Your Choice: Your Career or Your Identity Or other stories of Empowerment, Lebanese Style
The new regulation adopted by the Lebanese Internal Security Forces to prevent women from wearing the hijab to work on the field has stirred a lot of debate and controversy in the highly sect-sensitive state of Lebanon. Invoking the military Code of Conduct that purportedly doesn’t allow any member of the security forces to wear a confessional sign, military officials have requested the 40 or so women concerned to take off their veil in order to be able to serve on the field, something about 20 of them complied with. It is worth nothing that the women who have been asked to take their veils off had just successfully passed all their exams, a process during which absolutely no one told them they will have to choose betwwen the veil or the career later on. “According to the military code of conduct, whether it is for the police, army or general security, all religious symbols are not allowed,” said the security official interviewed by the AFP, who requested anonymity.
“Any symbols linked to a community or religion are banned, whether it be a cross, a veil or any other symbol,” he added. “We are simply applying the law[i].” Such confidence in the presence of a law or regulation may come as a surprise, especially after the thorough investigation of Rouba Abou Ammo for Al Akhbar[ii] which reveals politicians and high ranking security forces officials are passing the hot potato to one another, one stating “the law is unclear” while the other claiming “it has nothing to do with the Cabinet”. Surely, if the law was there and clearly stated, there wouldn’t be so much tiptoeing around? Truth is, while there are regulations preventing military and security forces recruits from openly practicing religious rites while on duty, there is nothing about the hijab per se, something that is confirmed by the many hijab wearing women from the airport security forces who check passengers for example. So why all the outrage in this instance?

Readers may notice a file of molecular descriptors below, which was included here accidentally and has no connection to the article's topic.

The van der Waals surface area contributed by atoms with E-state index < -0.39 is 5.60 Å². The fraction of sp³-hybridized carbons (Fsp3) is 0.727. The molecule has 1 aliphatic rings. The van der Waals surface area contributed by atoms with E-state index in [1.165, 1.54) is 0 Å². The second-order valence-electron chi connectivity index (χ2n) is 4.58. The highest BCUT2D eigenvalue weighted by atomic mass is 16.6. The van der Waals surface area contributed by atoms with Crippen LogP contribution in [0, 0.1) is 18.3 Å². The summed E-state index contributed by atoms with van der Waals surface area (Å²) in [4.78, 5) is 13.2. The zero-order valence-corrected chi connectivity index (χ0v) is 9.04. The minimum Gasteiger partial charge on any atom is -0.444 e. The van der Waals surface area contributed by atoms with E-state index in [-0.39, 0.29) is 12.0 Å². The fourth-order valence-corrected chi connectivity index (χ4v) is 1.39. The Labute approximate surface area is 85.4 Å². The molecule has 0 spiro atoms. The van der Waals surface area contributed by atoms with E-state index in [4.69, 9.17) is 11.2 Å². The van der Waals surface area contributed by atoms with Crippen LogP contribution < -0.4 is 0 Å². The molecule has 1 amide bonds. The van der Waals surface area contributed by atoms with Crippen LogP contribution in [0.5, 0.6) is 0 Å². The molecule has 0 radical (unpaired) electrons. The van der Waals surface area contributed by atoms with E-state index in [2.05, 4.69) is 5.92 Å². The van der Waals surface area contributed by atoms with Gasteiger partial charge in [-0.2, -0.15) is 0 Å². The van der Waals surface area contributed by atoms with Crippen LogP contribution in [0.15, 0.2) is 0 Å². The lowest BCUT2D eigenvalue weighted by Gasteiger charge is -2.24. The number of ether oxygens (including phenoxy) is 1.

The issue of sectarianism, is, as usual, closely intertwined with the issue of women’s rights and freedoms. While some feminists argue the decision is a step forward towards a confessionalism-free state, others are shocked to see that Lebanese security authorities are implementing a so called laic policy while keeping the system intact, making women pay the burden of phony rules once again, for this measure is highly stigmatizing and discriminatory for women wearing the veil who would like to have a chance to fulfill their positions to the maximum of their abilities, without being hindered by created barriers (others than the ones already in place thanks to our patriarchal society).
I feel the debate is on many layers here and I would like to study each point that seemed worth of importance to me.